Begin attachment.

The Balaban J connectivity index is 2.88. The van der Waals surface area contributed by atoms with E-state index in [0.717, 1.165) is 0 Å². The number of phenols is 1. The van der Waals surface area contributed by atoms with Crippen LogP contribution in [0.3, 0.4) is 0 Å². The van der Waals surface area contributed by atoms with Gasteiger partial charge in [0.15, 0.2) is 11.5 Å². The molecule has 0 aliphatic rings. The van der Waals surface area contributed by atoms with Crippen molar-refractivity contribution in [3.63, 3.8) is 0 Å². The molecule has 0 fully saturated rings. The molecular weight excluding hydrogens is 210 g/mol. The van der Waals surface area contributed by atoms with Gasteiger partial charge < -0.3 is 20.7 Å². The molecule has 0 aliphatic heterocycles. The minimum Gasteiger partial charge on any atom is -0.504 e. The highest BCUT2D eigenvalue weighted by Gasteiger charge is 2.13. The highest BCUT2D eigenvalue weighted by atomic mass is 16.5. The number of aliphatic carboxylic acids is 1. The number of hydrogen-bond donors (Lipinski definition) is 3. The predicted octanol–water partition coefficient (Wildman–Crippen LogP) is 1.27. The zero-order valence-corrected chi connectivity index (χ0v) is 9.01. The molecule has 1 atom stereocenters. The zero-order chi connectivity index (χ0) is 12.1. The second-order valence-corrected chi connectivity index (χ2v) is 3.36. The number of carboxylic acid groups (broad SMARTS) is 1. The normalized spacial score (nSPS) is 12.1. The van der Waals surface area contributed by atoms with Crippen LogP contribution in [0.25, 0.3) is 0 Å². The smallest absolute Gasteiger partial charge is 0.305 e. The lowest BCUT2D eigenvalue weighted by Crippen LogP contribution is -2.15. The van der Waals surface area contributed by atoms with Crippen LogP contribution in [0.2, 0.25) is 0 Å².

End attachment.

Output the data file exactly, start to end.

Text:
The Balaban J connectivity index is 2.88. The van der Waals surface area contributed by atoms with E-state index in [0.717, 1.165) is 0 Å². The number of phenols is 1. The van der Waals surface area contributed by atoms with Crippen LogP contribution in [0.3, 0.4) is 0 Å². The van der Waals surface area contributed by atoms with Gasteiger partial charge in [0.15, 0.2) is 11.5 Å². The molecule has 0 aliphatic rings. The van der Waals surface area contributed by atoms with Crippen molar-refractivity contribution in [3.63, 3.8) is 0 Å². The molecule has 0 fully saturated rings. The molecular weight excluding hydrogens is 210 g/mol. The van der Waals surface area contributed by atoms with Gasteiger partial charge < -0.3 is 20.7 Å². The molecule has 0 aliphatic heterocycles. The minimum Gasteiger partial charge on any atom is -0.504 e. The highest BCUT2D eigenvalue weighted by Gasteiger charge is 2.13. The highest BCUT2D eigenvalue weighted by atomic mass is 16.5. The number of aliphatic carboxylic acids is 1. The number of hydrogen-bond donors (Lipinski definition) is 3. The predicted octanol–water partition coefficient (Wildman–Crippen LogP) is 1.27. The zero-order valence-corrected chi connectivity index (χ0v) is 9.01. The molecule has 1 atom stereocenters. The zero-order chi connectivity index (χ0) is 12.1. The second-order valence-corrected chi connectivity index (χ2v) is 3.36. The number of carboxylic acid groups (broad SMARTS) is 1. The normalized spacial score (nSPS) is 12.1. The van der Waals surface area contributed by atoms with Crippen LogP contribution in [0.25, 0.3) is 0 Å². The smallest absolute Gasteiger partial charge is 0.305 e. The lowest BCUT2D eigenvalue weighted by Crippen LogP contribution is -2.15. The van der Waals surface area contributed by atoms with Crippen LogP contribution in [0.2, 0.25) is 0 Å².